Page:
Card games aren’t my thing, I must admit. I struggle to grasp their rules and the complexity of their systems, so when Hand of Fate 2 was given to me for review, I was a bit worried. Luckily, despite its card-based nature, it’s more like a tabletop game with playable fight scenes.
To set the scene, you’re sat down at a table with a masked fellow that looks like he should be off selling Leon S Kennedy weapons, and he will tell you stories of adventure using cards that are set out in front of you. A small figurine of your created character stands beside the face-down cards, and you’ll use each turn to step onto each card, revealing its contents via partially-scripted events. These can range from shops and story moments, to events that require dice rolls in order to determine the outcome of the scenario.
Should you fail a dice roll, you’ll likely end up in a fight. This is where the game changes things up, as you’re tossed through a magic portal (a loading screen) and transported to a small arena in which you’ll fight it out to the death. The combat is very reminiscent of the Batman Arkham series, possibly the finest example of melee combat in all gaming, but it’s not quite as fluid in Hand of Fate 2. This is probably down to the massive difference in budgets, but it’s also down to the controls not being responsive enough; I often found my blocks not working because the game simply didn’t respond to the button press properly, which can be the difference between life and death. It’s not a game-ruiner, because you can soon fight your way out of a problem if you’ve got enough health, but it is a bit of a red flag.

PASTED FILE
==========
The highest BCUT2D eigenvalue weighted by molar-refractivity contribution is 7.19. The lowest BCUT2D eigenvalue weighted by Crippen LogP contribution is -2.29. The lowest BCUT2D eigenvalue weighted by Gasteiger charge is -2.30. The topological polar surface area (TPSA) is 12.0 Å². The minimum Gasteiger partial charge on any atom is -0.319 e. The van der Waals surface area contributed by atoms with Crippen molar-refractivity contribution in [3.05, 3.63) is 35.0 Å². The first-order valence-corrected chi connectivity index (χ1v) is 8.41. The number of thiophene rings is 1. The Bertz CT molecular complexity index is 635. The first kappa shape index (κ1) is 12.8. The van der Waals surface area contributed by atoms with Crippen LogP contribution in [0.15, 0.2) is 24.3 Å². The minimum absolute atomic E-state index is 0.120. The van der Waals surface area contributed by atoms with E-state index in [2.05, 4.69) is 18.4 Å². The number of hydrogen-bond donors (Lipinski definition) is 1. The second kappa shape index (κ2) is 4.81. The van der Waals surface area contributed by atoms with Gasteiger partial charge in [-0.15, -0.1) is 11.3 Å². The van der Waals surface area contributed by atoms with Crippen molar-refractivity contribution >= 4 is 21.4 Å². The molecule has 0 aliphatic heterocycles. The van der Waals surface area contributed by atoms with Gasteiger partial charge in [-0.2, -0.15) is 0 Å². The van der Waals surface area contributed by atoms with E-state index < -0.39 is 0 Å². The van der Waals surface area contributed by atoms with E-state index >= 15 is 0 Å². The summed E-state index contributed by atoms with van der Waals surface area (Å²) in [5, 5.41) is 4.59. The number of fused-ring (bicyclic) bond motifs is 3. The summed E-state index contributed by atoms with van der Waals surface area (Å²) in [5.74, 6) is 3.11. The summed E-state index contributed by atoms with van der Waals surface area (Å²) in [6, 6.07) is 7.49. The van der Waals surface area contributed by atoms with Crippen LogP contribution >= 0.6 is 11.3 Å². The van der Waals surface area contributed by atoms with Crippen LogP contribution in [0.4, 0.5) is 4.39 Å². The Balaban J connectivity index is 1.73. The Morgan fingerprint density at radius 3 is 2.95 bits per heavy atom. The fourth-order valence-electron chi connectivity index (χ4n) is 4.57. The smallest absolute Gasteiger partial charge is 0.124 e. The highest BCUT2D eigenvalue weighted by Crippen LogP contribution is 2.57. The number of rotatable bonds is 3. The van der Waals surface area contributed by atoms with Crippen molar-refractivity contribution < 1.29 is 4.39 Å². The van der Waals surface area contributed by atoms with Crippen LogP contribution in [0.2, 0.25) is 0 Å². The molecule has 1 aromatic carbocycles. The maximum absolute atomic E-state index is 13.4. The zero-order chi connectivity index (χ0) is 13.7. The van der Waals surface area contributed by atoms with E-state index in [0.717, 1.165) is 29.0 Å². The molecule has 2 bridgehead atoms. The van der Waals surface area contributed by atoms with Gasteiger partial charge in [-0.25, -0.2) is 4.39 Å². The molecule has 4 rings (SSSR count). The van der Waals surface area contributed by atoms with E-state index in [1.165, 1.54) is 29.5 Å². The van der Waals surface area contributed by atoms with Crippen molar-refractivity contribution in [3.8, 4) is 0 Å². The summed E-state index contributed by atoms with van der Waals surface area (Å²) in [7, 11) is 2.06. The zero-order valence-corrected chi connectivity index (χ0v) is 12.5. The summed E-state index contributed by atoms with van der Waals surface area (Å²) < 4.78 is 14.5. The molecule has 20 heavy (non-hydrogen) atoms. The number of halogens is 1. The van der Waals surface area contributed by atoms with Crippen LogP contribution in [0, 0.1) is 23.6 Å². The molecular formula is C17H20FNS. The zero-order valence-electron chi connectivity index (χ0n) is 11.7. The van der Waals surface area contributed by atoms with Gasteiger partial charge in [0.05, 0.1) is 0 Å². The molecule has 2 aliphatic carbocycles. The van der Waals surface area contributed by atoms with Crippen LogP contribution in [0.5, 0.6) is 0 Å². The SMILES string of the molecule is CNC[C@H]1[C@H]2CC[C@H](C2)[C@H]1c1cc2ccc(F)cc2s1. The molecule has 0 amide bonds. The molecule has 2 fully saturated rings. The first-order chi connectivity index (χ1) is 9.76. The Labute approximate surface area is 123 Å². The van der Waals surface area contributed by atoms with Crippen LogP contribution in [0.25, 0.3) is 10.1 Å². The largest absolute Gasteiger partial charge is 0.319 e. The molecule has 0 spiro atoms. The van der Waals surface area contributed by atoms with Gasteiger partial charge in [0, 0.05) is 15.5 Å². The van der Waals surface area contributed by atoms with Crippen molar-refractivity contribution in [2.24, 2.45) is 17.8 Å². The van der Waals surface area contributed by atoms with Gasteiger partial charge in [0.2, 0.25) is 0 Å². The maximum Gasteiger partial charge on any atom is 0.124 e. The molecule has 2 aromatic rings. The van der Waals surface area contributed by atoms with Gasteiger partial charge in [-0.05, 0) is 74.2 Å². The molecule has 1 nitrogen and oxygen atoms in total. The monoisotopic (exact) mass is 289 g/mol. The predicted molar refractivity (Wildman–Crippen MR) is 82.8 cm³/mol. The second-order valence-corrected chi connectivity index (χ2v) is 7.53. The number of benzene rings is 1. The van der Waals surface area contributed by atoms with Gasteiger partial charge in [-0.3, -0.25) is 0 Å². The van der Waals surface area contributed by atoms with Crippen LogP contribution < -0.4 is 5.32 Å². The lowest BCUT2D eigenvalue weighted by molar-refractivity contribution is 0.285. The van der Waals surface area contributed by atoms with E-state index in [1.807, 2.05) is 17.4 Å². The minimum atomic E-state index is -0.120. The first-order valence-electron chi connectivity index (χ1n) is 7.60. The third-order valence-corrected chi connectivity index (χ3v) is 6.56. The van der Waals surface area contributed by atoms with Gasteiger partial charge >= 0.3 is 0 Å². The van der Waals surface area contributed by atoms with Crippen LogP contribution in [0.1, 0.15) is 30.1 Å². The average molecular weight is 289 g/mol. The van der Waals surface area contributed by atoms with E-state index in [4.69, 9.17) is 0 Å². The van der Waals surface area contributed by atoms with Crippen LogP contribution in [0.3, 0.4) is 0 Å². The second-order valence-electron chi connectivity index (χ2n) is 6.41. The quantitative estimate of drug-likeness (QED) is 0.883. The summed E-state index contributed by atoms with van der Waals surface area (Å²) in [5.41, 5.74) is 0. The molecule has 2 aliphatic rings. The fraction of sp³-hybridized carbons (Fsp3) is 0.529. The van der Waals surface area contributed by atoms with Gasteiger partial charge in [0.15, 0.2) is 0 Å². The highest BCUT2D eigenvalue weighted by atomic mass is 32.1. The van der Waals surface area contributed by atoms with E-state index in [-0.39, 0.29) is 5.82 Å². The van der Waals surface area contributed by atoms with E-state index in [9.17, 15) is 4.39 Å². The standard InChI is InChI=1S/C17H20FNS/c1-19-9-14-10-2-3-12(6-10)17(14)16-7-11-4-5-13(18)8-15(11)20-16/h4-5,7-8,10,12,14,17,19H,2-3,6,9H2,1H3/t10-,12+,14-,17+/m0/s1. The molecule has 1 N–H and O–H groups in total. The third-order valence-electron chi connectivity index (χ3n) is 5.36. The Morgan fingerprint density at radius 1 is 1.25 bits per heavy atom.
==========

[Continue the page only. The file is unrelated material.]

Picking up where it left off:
These fights aren’t the main event really, as the majority of your time will be spent at the table, listening to the deep voice of your host. Hand of Fate 2 is almost like a digital representation of a pen-and-paper Dungeons & Dragons game, albeit with a rather extreme roleplaying flavour, thanks to the surroundings and the cosplaying dungeon master. It all adds to the unique atmosphere of the game. The way the cards work, randomly spreading across the table and forming the path on which your figurine will tread, means that no two playthroughs will be the same; you never know what scenario you’ll stumble upon, or if your dice roll will get you out of a scrap. The only thing you will know is what cards might come up, as you’ll choose from your deck before each challenge begins.
The game doesn’t really have a proper story as such, but rather 22 separate challenges that can sometimes introduce you to new characters. These characters will be added to your card collection at the end of that challenge and can aid you in battle during subsequent challenges. Choosing the right one for your play style can be tough, mostly you’ll be doing all the work anyway, but they can also come with their own optional story cards. After each challenge, you’ll be awarded a new set of cards for your deck, much like with the character cards; you’ll choose a bunch of them before starting the next challenge, all of which can potentially appear as you play. These are sometimes weapons and armour, but mostly they will be scenarios against which to test your luck and skills. I’m normally a big fan of stories in games, and although Hand of Fate 2 has almost no overarching plot, the atmosphere and individual storylines within each challenge really held my interest and kept me playing.
Despite its weak visuals and repetitive gameplay style, Hand of Fate 2 is dripping with atmosphere and it’s something a little different in a world full of identikit shooters and whatnot. Releasing it during the busiest time of the year however, will do it no good at all.
Like playing D&D
Never plays the same way twice
A bit directionless
Combat can be awkward